This analysis reaffirms the crucial need for companies to keep pre-litigation investigations completely separate from business incident response services. The safest route is to avoid engaging the same cybersecurity firm for breach response and litigation-related investigations as for business-related services. Given the difficulty of vetting and onboarding a new cybersecurity firm in the aftermath of a cyber-incident, it may be prudent for counsel to separately engage a second forensic firm with which the company has no pre-existing relationship to support any litigation-related investigations that may become necessary. Either of these steps would allow the company to clearly demonstrate that it has separate reports for business and regulatory purposes, on the one hand, and litigation purposes, on the other. If neither of these steps is feasible, however, and a company decides to use the same vendor for both business and litigation-related services, it is critical to detail the vendor’s litigation-related services in a separate SOW whose scope and purpose clearly differ from those of any preexisting SOWs. The SOW and any related documentation must clearly establish that the purpose and scope of the work to be performed is in anticipation of litigation and will be conducted under the direction and control of counsel for the purpose of providing legal advice.
2. Disclosure of a forensic report to parties for non-litigation use may be considered evidence that the report was not initially produced “because of” litigation.
Finally, Capital One argued that the Magistrate Judge had erred in relying on the company’s “subsequent regulatory and business uses of the Report in determining that the Report is not entitled work product protection.” The court pointed out, however, that “post-production disclosures are appropriately probative of the purposes for which the work product was initially produced.” And the Magistrate Judge did not hold that Capital One’s subsequent disclosures of the Mandiant Report destroyed its work product protection; rather, the Magistrate Judge raised the issue “simply to underscore Capital One’s business needs for a Mandiant produced report.” (Notably, while disclosure did not destroy work product protection in this case, the court expressly declined to reach plaintiffs’ alternative argument that Capital One had waived protection over the Report, since the court held that the Report was not protected in the first place. Had the court held the Report to be protected, however, it is possible that Capital One’s disclosure of the Report might have jeopardized the Report’s protection in other respects.)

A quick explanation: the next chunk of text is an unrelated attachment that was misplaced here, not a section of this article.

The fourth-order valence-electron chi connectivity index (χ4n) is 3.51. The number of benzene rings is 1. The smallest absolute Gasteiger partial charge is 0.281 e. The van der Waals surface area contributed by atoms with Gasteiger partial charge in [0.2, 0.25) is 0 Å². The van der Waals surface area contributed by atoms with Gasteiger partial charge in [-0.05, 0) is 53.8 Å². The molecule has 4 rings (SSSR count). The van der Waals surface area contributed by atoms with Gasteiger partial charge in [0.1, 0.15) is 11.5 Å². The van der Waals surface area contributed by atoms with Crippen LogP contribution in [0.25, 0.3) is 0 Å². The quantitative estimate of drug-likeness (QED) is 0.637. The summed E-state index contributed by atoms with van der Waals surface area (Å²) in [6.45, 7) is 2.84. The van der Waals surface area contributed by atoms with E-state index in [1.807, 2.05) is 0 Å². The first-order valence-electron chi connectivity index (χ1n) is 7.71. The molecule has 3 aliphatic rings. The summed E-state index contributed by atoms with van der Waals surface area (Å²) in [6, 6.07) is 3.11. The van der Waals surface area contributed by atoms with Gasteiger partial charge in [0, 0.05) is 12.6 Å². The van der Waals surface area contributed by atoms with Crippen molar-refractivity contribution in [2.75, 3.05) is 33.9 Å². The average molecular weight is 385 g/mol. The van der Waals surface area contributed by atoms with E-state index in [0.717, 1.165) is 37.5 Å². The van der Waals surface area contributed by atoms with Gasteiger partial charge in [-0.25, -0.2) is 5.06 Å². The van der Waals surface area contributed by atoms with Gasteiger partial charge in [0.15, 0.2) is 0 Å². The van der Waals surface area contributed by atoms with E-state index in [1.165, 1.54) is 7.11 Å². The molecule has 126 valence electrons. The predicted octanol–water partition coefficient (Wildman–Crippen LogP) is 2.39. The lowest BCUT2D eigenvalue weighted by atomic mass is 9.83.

This reaffirms the importance of providing the full litigation-related report only to those who need it solely for litigation purposes and imposing clear controls on its use. As a practical matter, companies can often create a separate and non-privileged report to be used for business and regulatory purposes. Non-privileged reports should be distinct from the privileged forensic report (i.e., not a copy and paste) and should provide a summary of their findings rather than a detailed analysis. Companies can further distinguish privileged forensic reports by paying for the reports and related services directly from their legal and/or litigation budgets and designating the expenses as legal. At the very least, companies avoid paying from its cyber organization’s budget and designating it as a ‘business critical expense’ – as initially recorded by Capital One.
If your company experiences a data breach, it is imperative to immediately retain outside counsel who understands the nuances of cybersecurity events, the regulatory and legal obligations flowing from the event, and the potential claims that may arise to carefully navigate the difficult privilege issues that arise almost immediately following a breach.